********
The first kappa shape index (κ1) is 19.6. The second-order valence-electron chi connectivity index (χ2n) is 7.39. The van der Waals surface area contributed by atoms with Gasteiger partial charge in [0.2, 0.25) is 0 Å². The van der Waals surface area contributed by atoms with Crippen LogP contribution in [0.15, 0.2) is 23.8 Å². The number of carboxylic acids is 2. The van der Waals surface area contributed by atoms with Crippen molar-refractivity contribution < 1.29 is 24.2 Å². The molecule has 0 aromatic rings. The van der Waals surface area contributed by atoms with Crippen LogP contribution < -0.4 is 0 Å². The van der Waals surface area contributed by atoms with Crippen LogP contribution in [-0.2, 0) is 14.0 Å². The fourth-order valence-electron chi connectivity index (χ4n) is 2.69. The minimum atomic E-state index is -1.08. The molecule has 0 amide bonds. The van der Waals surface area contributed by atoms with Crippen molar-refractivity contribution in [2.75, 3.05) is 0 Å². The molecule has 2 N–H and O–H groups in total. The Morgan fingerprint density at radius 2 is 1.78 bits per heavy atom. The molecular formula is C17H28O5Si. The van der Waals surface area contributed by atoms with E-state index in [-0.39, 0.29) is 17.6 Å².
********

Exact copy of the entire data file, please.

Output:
The first kappa shape index (κ1) is 19.6. The second-order valence-electron chi connectivity index (χ2n) is 7.39. The van der Waals surface area contributed by atoms with Gasteiger partial charge in [0.2, 0.25) is 0 Å². The van der Waals surface area contributed by atoms with Crippen LogP contribution in [0.15, 0.2) is 23.8 Å². The number of carboxylic acids is 2. The van der Waals surface area contributed by atoms with Crippen molar-refractivity contribution < 1.29 is 24.2 Å². The molecule has 0 aromatic rings. The van der Waals surface area contributed by atoms with Crippen LogP contribution < -0.4 is 0 Å². The van der Waals surface area contributed by atoms with Crippen LogP contribution in [-0.2, 0) is 14.0 Å². The fourth-order valence-electron chi connectivity index (χ4n) is 2.69. The minimum atomic E-state index is -1.08. The molecule has 0 amide bonds. The van der Waals surface area contributed by atoms with Crippen molar-refractivity contribution in [2.75, 3.05) is 0 Å². The molecule has 2 N–H and O–H groups in total. The Morgan fingerprint density at radius 2 is 1.78 bits per heavy atom. The molecular formula is C17H28O5Si. The van der Waals surface area contributed by atoms with E-state index in [-0.39, 0.29) is 17.6 Å².